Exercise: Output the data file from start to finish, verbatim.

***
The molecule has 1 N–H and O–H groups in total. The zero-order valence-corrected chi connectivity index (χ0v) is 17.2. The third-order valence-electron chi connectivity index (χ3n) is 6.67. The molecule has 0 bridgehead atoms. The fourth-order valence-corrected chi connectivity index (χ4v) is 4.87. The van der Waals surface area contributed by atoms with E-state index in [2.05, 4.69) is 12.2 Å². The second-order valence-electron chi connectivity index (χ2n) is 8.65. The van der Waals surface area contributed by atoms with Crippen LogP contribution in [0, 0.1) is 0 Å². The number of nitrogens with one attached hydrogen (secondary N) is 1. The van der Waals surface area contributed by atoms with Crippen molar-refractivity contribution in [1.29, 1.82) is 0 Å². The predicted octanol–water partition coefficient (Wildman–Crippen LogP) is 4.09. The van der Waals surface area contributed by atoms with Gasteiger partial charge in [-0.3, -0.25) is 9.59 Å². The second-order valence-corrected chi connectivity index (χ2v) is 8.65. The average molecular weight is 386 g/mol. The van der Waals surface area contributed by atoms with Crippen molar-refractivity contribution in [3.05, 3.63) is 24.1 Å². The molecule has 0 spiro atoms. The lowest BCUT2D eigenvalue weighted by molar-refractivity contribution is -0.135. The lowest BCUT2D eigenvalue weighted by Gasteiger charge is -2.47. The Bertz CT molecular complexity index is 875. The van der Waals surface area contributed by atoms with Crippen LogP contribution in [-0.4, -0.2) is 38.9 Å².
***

The molecule has 1 N–H and O–H groups in total. The zero-order valence-corrected chi connectivity index (χ0v) is 17.2. The third-order valence-electron chi connectivity index (χ3n) is 6.67. The molecule has 0 bridgehead atoms. The fourth-order valence-corrected chi connectivity index (χ4v) is 4.87. The van der Waals surface area contributed by atoms with E-state index in [2.05, 4.69) is 12.2 Å². The second-order valence-electron chi connectivity index (χ2n) is 8.65. The van der Waals surface area contributed by atoms with Crippen LogP contribution in [0, 0.1) is 0 Å². The number of nitrogens with one attached hydrogen (secondary N) is 1. The van der Waals surface area contributed by atoms with Crippen molar-refractivity contribution in [1.29, 1.82) is 0 Å². The predicted octanol–water partition coefficient (Wildman–Crippen LogP) is 4.09. The van der Waals surface area contributed by atoms with Gasteiger partial charge in [-0.3, -0.25) is 9.59 Å². The second-order valence-corrected chi connectivity index (χ2v) is 8.65. The average molecular weight is 386 g/mol. The van der Waals surface area contributed by atoms with Crippen molar-refractivity contribution in [3.05, 3.63) is 24.1 Å². The molecule has 0 spiro atoms. The lowest BCUT2D eigenvalue weighted by molar-refractivity contribution is -0.135. The lowest BCUT2D eigenvalue weighted by Gasteiger charge is -2.47. The Bertz CT molecular complexity index is 875. The van der Waals surface area contributed by atoms with Crippen LogP contribution in [-0.4, -0.2) is 38.9 Å².